The central bank is the Bank of Finland-the fourth oldest in Europe-established in 1811, with headquarters in Helsinki and seven branch offices. Possessing extensive autonomy though subject to parliamentary supervision, and endowed with extensive monetary and fiscal powers, the Bank is administered by a six-member board of management appointed by the president of the republic. It has an exclusive monopoly over the issuance of notes. Completing its preparations for Economic and Monetary Union (EMU), on 17 January 1997 the government submitted to the Eduskunta a proposal for a new Act of the Bank of Finland. The main purpose of the act was to prepare the Bank of Finland institutionally for Stage 3 of EMU by providing for its independence ahead of the move to a single currency, in line with the requirements set out in the Maastricht treaty.
As of 1999, leading deposit banks in Finland included: Nordea (Merita Nordbanken, the result of a merger betweeen Merita and Swedish Nordbanken, Danish Unidanmark, and Norwegian Christiania Bank); OKO Bank (the Cooperative Bank Group, the first bank in the world to offer online banking transaction services, in 1996); and the Sampo Group (the result of a merger between Sampo Insurance Company and the Leonia bank group. Eight major commercial banks and forty savings banks serve the country. Six foreign banks have branches in Finland.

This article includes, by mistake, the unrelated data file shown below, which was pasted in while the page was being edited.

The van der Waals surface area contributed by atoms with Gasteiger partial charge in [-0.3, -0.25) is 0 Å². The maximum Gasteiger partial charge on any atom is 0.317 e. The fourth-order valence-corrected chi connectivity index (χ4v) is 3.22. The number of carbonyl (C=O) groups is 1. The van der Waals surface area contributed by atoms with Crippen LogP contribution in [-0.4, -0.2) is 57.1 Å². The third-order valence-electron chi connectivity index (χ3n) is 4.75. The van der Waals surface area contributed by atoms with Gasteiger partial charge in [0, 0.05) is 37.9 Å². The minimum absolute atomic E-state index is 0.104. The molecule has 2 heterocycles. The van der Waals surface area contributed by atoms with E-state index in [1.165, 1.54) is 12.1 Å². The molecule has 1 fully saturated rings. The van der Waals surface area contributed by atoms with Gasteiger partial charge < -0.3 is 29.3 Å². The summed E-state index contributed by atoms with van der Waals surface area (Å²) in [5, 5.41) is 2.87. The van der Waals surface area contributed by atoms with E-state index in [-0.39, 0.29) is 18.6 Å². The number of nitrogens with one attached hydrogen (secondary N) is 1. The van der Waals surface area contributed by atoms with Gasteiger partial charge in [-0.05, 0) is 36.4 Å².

In 1996 the markka stayed firm against the German mark. In the fourth quarter of 1996 Finland's three-month money-market rate, the Helibor, fell by nearly 40 basis points, from 3.48% to just 3.09%. The fall resulted in further convergence with German money-market rates.The International Monetary Fund reports that in 2001, currency and demand deposits—an aggregate commonly known as M1—were equal to $37.3 billion. In that same year, M2—an aggregate equal to M1 plus savings deposits, small time deposits, and money market mutual funds—was $59.8 billion. The money market rate, the rate at which financial institutions lend to one another in the short term, was 4.26%.
An exchange at Helsinki (established in 1912) is authorized to deal in stocks. Stock prices have risen sharply since 1992, and in 1996 the Helsinki Stock Exchange (HEX) recorded a strong performance. In December 1996 the HEX all-share index stood38.3% higher than in the year-earlier period, making Helsinki one of the most buoyant stock exchanges in the developed world. The exchange's performance was driven by strong gains in sectors such as insurance (up 58% year on year) and metal engineering (up 35%). However, at the end of 2002, the index lost about 34% of its value since the past year, marking the third consecutive year of declining values.